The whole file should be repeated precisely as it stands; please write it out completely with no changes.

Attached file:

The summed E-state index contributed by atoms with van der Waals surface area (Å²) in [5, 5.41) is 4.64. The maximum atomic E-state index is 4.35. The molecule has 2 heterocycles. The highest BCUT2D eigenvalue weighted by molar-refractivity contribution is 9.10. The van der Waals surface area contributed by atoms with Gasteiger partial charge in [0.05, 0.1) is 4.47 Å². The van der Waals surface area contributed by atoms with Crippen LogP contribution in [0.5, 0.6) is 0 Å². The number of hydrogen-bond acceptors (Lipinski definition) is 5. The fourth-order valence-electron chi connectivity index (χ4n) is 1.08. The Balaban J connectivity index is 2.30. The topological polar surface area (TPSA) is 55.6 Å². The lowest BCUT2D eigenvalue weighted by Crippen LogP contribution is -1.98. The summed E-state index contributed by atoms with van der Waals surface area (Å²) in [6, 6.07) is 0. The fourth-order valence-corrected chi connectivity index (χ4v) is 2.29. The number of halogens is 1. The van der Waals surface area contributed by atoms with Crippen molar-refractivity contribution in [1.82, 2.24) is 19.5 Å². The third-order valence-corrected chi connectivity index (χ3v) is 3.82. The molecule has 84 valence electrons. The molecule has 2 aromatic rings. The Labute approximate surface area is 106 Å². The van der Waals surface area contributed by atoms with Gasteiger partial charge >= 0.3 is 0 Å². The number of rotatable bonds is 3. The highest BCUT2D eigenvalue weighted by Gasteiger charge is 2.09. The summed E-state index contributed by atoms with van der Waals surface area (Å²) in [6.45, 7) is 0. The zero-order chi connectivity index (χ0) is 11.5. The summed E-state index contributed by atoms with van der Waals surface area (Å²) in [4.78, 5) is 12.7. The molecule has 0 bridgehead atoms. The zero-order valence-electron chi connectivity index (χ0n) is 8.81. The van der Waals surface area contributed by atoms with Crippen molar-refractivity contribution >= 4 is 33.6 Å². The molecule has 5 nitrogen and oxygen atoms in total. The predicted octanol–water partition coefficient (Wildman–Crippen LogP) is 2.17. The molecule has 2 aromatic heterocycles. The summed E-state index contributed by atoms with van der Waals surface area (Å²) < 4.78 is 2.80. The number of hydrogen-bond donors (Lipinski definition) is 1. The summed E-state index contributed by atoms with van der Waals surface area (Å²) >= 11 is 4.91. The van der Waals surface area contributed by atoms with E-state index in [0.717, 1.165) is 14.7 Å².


The summed E-state index contributed by atoms with van der Waals surface area (Å²) in [5, 5.41) is 4.64. The maximum atomic E-state index is 4.35. The molecule has 2 heterocycles. The highest BCUT2D eigenvalue weighted by molar-refractivity contribution is 9.10. The van der Waals surface area contributed by atoms with Gasteiger partial charge in [0.05, 0.1) is 4.47 Å². The van der Waals surface area contributed by atoms with Crippen LogP contribution in [0.5, 0.6) is 0 Å². The number of hydrogen-bond acceptors (Lipinski definition) is 5. The fourth-order valence-electron chi connectivity index (χ4n) is 1.08. The Balaban J connectivity index is 2.30. The topological polar surface area (TPSA) is 55.6 Å². The lowest BCUT2D eigenvalue weighted by Crippen LogP contribution is -1.98. The summed E-state index contributed by atoms with van der Waals surface area (Å²) in [6, 6.07) is 0. The fourth-order valence-corrected chi connectivity index (χ4v) is 2.29. The number of halogens is 1. The van der Waals surface area contributed by atoms with Crippen molar-refractivity contribution in [1.82, 2.24) is 19.5 Å². The third-order valence-corrected chi connectivity index (χ3v) is 3.82. The molecule has 84 valence electrons. The molecule has 2 aromatic rings. The Labute approximate surface area is 106 Å². The van der Waals surface area contributed by atoms with Gasteiger partial charge >= 0.3 is 0 Å². The number of rotatable bonds is 3. The highest BCUT2D eigenvalue weighted by Gasteiger charge is 2.09. The summed E-state index contributed by atoms with van der Waals surface area (Å²) in [6.45, 7) is 0. The zero-order chi connectivity index (χ0) is 11.5. The summed E-state index contributed by atoms with van der Waals surface area (Å²) in [4.78, 5) is 12.7. The molecule has 0 bridgehead atoms. The zero-order valence-electron chi connectivity index (χ0n) is 8.81. The van der Waals surface area contributed by atoms with Crippen molar-refractivity contribution >= 4 is 33.6 Å². The molecule has 5 nitrogen and oxygen atoms in total. The predicted octanol–water partition coefficient (Wildman–Crippen LogP) is 2.17. The molecule has 2 aromatic heterocycles. The summed E-state index contributed by atoms with van der Waals surface area (Å²) < 4.78 is 2.80. The number of hydrogen-bond donors (Lipinski definition) is 1. The summed E-state index contributed by atoms with van der Waals surface area (Å²) >= 11 is 4.91. The van der Waals surface area contributed by atoms with E-state index in [0.717, 1.165) is 14.7 Å².